King James Onlyists have a habit of making much out of what are actually rather minor differences between the KJV and other Bible translations. In most cases, the two turn out to actually be saying the very same thing, just in different words. Many other times, the difference is real, so far as it goes, but is actually only a matter of specificity. One translation will use a word or phrase that can be read more broadly while the other will be more narrow and precise, but the broad meaning contains the narrow one within it. For example, if one translation were to say that a man was attacked by wolves and the other by wild beasts, these translations would be different but they would not be in conflict. Wolves are wild beasts. One version is simply more precise, the other allowing that the Greek or Hebrew word may have been referring to some other kind of hostile animal. This is exactly the kind of difference we find in Titus 3:10. Since some King James Only advocates make much of this passage, it is worth examining.
Versions of the Verse
The verse in question reads as follows:
"A man that is an heretick after the first and second admonition reject," (Titus 3:10, KJV).
"Reject a factious man after a first and second warning," (Titus 3:10, NASB).
The difference here lies in what sort of man Paul is telling Titus to reject. Is he referring to a heretic or a factious man? Most modern translations basically agree with the NASB here, just with different wording. The ESV, for example, says a "person who stirs up division," while most others read a "divisive man".1 Interestingly, a few of the pre-KJV English translations of the 16th century had a reading somewhat in the middle, speaking of "a man that is an author of sects."2 As noted above, these readings are not really contradictory but rather vary only in specificity. Heretics are sectarians, but not every "author of a sect" is necessarily a heretic. A sect or faction may be entirely orthodox in doctrine but divide for other reasons. In the same way, all sectarians are divisive, but a man might be divisive without authoring a sect. What we have in these terms are concentric circles, with the broader terms containing the narrower ones. None of these translations contradicts the others, some are simply more general and allow a wider application than others.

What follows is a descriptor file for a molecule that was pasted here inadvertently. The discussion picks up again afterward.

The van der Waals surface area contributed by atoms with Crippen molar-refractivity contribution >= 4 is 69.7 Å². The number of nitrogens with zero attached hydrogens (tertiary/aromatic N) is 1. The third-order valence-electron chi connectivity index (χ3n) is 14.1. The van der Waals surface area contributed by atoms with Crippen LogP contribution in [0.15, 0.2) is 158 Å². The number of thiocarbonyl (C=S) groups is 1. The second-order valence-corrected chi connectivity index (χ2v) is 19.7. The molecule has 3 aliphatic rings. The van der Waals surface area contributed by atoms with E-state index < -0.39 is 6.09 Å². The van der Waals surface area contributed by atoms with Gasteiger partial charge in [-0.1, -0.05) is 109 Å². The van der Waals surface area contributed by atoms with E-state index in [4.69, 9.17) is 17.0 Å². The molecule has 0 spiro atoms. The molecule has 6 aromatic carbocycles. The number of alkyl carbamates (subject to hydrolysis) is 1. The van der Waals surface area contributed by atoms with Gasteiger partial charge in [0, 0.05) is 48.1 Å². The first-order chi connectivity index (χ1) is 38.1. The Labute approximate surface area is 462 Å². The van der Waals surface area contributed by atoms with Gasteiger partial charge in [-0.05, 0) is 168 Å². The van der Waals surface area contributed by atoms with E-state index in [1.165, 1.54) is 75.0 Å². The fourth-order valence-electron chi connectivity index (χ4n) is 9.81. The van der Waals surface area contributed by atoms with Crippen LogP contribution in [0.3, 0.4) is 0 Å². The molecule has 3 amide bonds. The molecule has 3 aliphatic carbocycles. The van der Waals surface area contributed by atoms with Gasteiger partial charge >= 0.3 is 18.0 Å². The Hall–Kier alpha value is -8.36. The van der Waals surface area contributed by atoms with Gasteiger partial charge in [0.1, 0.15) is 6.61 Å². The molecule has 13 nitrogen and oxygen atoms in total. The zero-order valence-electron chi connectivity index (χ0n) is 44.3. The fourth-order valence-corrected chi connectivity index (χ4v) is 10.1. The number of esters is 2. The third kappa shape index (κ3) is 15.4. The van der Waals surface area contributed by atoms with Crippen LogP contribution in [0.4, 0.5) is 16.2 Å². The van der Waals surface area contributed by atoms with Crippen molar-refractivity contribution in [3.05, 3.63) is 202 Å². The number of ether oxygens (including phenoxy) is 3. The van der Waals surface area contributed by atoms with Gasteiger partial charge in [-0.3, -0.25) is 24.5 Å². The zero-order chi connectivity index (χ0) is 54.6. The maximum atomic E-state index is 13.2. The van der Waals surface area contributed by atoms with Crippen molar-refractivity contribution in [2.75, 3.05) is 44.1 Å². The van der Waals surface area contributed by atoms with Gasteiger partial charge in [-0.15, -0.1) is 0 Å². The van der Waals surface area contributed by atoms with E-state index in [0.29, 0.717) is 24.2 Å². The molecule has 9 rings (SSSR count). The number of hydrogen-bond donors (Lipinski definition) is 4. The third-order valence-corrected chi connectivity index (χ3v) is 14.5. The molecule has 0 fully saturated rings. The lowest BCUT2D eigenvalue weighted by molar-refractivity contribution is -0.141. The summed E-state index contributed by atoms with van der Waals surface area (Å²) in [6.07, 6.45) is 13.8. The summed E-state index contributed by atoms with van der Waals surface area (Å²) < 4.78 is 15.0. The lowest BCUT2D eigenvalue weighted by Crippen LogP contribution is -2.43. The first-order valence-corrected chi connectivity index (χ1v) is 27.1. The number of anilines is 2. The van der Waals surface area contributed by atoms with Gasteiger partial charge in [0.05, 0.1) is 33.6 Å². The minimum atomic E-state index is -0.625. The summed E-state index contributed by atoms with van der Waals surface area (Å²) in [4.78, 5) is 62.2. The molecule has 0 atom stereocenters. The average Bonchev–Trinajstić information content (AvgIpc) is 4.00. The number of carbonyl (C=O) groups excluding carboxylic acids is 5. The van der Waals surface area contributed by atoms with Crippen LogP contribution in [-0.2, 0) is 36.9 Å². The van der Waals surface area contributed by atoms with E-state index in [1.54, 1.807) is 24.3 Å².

Changes in Language
So far, all of this assumes that the word "heretic" meant then what it means today. In actual fact, the word "heresy" was itself a broader term in the 16th and 17th century than it is now. It referred to any teaching or practice that was considered divisive or sectarian, not merely to the sort of gospel-compromising false teaching we would call heresy today. Thus, back then, beliefs by orthodox denominations could be considered "heresy" even though they did not deny the gospel or the nature of Christ or any other issue directly related to salvation. Instead, their views were considered "heresy" simply because they necessarily divided that denomination into their own separate churches. "Heresy" was any teaching or practice that divides or factionalizes. This includes the sort of damnable doctrines we call heresy today, but it is not limited only to such things. Thus, even the KJV's wording may actually be broader than it at first appears, and indeed may not really differ at all from the NASB's "a factious man."
Addressing the Difference
As one can hopefully see by this point, our question here is not, strictly speaking, whether it is the KJV or the modern version that is accurate. Both are. All of them include the same basic meaning. The question is merely one of scope. Just how specific did Paul himself intend to be? Was he speaking only of those whom we would call "heretics?" Was he focusing here exclusively on those who profess pernicious false doctrines that compromise central beliefs on matters such as the nature of God and the Gospel? Or was the focus broader than that?
The Greek word in question here is αἱρετικός. The word itself simply means "pertaining to causing divisions; factious, division-making." Thus, the renderings found in modern versions like the NASB or ESV are quite literal and straightforward to the meaning of the word itself. Of course, just how Paul was using the word here is best defined by the context. The verse before seems to provide a range of the kind of "divisive" man that Paul had in mind. There, we read:
"But avoid foolish questions, and genealogies, and contentions, and strivings about the law; for they are unprofitable and vain," (Titus 3:9, KJV).
"But avoid foolish controversies and genealogies and strife and disputes about the Law, for they are unprofitable and worthless," (Titus 3:9, NASB).
Here we see that Titus is being instructed to avoid not only flagrant false teaching that compromises the faith, but also worthless contentions and the like. Even matters that may not be "heresy," in the strictest sense, but that needlessly divide or create controversy within the body are to be avoided. Thus, it seems that the modern rendering of "divisive man" or "factious man" best captures what Paul has in mind. The KJV's wording, while not incorrect, is a bit too narrow (at least in the word's current usage today) and thus risks missing some of what Paul had in mind. Thus, while the KJV provides a fine translation here, more recent translations better capture the totality of Paul's point for modern readers for whom "heretic" has a much more specific meaning.